Catsharks are ground sharks of the family Scyliorhinidae. They are one of the largest families of sharks with around 160 species placed in 17 genera. Although they are generally known as catsharks, many species are commonly called dogfish or gato. Like most bottom feeders, they feed on benthic invertebrates and smaller fish. Catsharks are not harmful to humans.
The family includes 17 genera and over 150 species, making it the largest family of sharks.
- Apristurus Garman, 1913
- Asymbolus Whitley, 1939
- Atelomycterus Garman, 1913
- Aulohalaelurus Fowler, 1934
- Bythaelurus Compagno, 1988
- Cephaloscyllium T. N. Gill, 1862
- Cephalurus Bigelow and Schroeder, 1941
- Figaro Whitley, 1928
- Galeus Rafinesque, 1810
- Halaelurus T. N. Gill, 1862
- Haploblepharus Garman, 1913
- Holohalaelurus Fowler, 1934
- Parmaturus Garman, 1906
- Pentanchus H. M. Smith and Radcliffe in Smith, 1912
- Poroderma A. Smith, 1838
- Schroederichthys A. Smith, 1838
- Scyliorhinus Blainville, 1816
Anatomy and appearance
Catsharks may be distinguished by their elongated, cat-like eyes and two small dorsal fins set far back. Most species are fairly small, growing no longer than 80 cm (31 in); a few, such as the nursehound (Scyliorhinus stellaris) can reach 1.6 m (5.2 ft) in length. Most of the species have a patterned appearance, ranging from stripes to patches to spots.
Characteristics of genus Apristurus are mostly dark bodies, and having a long anal fin that ends in front of where the lower caudal fin begins. The snouts of the species of Apristurus are flat. They also present upper and lower labial furrows.
The sonic hedgehog dentition expression is first found as a bilateral symmetrical pattern and is found in certain areas of the embryonic jaw. Sonic hedgehog (a secreted protein that, in humans, is encoded by the SHH gene) is involved in the growth and patterning of different organs. Every 18–38 days the teeth are replaced as is a common characteristic of the developmental process of sharks.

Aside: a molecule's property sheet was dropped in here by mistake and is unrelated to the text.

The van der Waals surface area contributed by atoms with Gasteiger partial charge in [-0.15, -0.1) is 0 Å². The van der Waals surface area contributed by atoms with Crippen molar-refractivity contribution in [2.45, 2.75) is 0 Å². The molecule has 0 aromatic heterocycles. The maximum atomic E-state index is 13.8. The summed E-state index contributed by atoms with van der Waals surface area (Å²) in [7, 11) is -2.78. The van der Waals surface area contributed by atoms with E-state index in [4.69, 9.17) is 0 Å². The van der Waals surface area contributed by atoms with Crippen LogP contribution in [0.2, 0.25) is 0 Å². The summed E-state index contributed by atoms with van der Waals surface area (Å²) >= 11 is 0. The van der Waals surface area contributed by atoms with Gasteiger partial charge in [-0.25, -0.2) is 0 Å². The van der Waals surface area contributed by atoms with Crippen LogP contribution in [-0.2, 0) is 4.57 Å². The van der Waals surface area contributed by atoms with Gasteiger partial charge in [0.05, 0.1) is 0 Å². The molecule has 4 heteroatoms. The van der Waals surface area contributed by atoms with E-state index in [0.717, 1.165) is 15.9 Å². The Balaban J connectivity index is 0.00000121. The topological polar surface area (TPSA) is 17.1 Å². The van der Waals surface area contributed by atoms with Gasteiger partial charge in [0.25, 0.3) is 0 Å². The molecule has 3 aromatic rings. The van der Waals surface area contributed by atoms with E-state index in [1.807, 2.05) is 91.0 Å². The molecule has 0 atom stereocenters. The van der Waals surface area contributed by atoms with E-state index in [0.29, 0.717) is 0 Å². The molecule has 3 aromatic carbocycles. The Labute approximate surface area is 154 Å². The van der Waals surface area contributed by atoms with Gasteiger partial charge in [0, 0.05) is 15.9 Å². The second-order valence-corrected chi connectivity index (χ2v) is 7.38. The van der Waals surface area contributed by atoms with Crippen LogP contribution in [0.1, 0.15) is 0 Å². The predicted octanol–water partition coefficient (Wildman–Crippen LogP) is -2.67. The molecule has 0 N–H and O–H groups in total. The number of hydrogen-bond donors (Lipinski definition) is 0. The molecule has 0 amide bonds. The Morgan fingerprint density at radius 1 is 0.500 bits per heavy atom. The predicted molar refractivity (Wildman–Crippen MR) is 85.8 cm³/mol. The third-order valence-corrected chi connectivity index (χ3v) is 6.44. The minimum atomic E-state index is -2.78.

The "swell sharks" of the genus Cephaloscyllium have the curious ability to fill their stomachs with water or air when threatened, increasing their girth by a factor of one to three.
Some catsharks, such as the chain catshark are biofluorescent.
Catsharks are found around seabeds in temperate and tropical seas worldwide, ranging from very shallow intertidal waters to depths of 2,000 m (6,600 ft) or more, such as the members of genus Apristurus The red-spotted catshark lives in the shallower rocky waters ranging from Peru to Chile and migrates to deeper waters during the winter. They are usually restricted to small ranges. Juvenile and adult chain dogfish live on the soft or rocky bottom of the Atlantic from Massachusetts to Nicaragua. Adults tend to live on the soft, sandy bottoms possibly due to their need of egg deposition sites.
Some catsharks do not undergo long distance migrations because they are poor swimmers. Due to being nocturnal, some species sleep close together in crevices throughout the day and then go hunting at night. Some species such as the small spotted catshark, Scyliorhinus canicula, are sexually monomorphic and exhibit habitat segregation, where males and females live in separate areas; males tend to live in open seabeds, while females tend to live in caves. Some species of catsharks may deposit egg cases in structured habitats, which may also act as nurseries for the newly hatched sharks.
Catshark egg (mermaids' purse)
Many species of catsharks, like the chain dogfish, are oviparous and lay eggs in tough egg cases with curly tendrils at each end, known as "mermaid's purses", for protection, onto the seabed. Almost a year is needed for a catshark to hatch from the egg. Instead of laying the eggs and letting them sit for a year, some species of catsharks hold onto the eggs until a few months before the shark hatches. Some catsharks exhibit ovoviviparity, aplacental viviparous, by holding onto the embryos until they are completely developed and then give live birth. Some species of catsharks mate by biting and holding the female’s pectoral fins and wrestle her into a mating position.
The Australian marbled catshark, Atelomycterus macleayi, is a favored type for home aquaria, because it rarely grows to more than 60 cm (24 in) in length. The coral catshark, however, is the most common scyliorhinid in home aquaria.
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